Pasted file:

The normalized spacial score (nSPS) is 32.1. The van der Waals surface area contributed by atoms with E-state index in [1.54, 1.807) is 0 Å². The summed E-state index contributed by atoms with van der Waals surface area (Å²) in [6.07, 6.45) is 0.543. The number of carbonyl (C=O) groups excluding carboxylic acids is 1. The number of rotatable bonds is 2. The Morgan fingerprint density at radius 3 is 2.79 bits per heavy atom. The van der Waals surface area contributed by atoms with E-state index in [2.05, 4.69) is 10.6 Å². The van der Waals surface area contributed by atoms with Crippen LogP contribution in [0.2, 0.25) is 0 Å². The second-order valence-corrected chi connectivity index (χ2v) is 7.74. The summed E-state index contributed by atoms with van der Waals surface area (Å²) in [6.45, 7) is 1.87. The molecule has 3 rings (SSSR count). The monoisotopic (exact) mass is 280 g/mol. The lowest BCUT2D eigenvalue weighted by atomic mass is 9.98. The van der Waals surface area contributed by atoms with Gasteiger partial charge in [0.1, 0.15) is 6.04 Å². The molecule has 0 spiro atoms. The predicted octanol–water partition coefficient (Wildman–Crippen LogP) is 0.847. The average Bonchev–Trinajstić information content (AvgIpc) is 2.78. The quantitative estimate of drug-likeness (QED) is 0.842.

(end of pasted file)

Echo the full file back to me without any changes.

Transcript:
The normalized spacial score (nSPS) is 32.1. The van der Waals surface area contributed by atoms with E-state index in [1.54, 1.807) is 0 Å². The summed E-state index contributed by atoms with van der Waals surface area (Å²) in [6.07, 6.45) is 0.543. The number of carbonyl (C=O) groups excluding carboxylic acids is 1. The number of rotatable bonds is 2. The Morgan fingerprint density at radius 3 is 2.79 bits per heavy atom. The van der Waals surface area contributed by atoms with E-state index in [2.05, 4.69) is 10.6 Å². The van der Waals surface area contributed by atoms with Crippen LogP contribution in [0.2, 0.25) is 0 Å². The second-order valence-corrected chi connectivity index (χ2v) is 7.74. The summed E-state index contributed by atoms with van der Waals surface area (Å²) in [6.45, 7) is 1.87. The molecule has 3 rings (SSSR count). The monoisotopic (exact) mass is 280 g/mol. The lowest BCUT2D eigenvalue weighted by atomic mass is 9.98. The van der Waals surface area contributed by atoms with Gasteiger partial charge in [0.1, 0.15) is 6.04 Å². The molecule has 0 spiro atoms. The predicted octanol–water partition coefficient (Wildman–Crippen LogP) is 0.847. The average Bonchev–Trinajstić information content (AvgIpc) is 2.78. The quantitative estimate of drug-likeness (QED) is 0.842.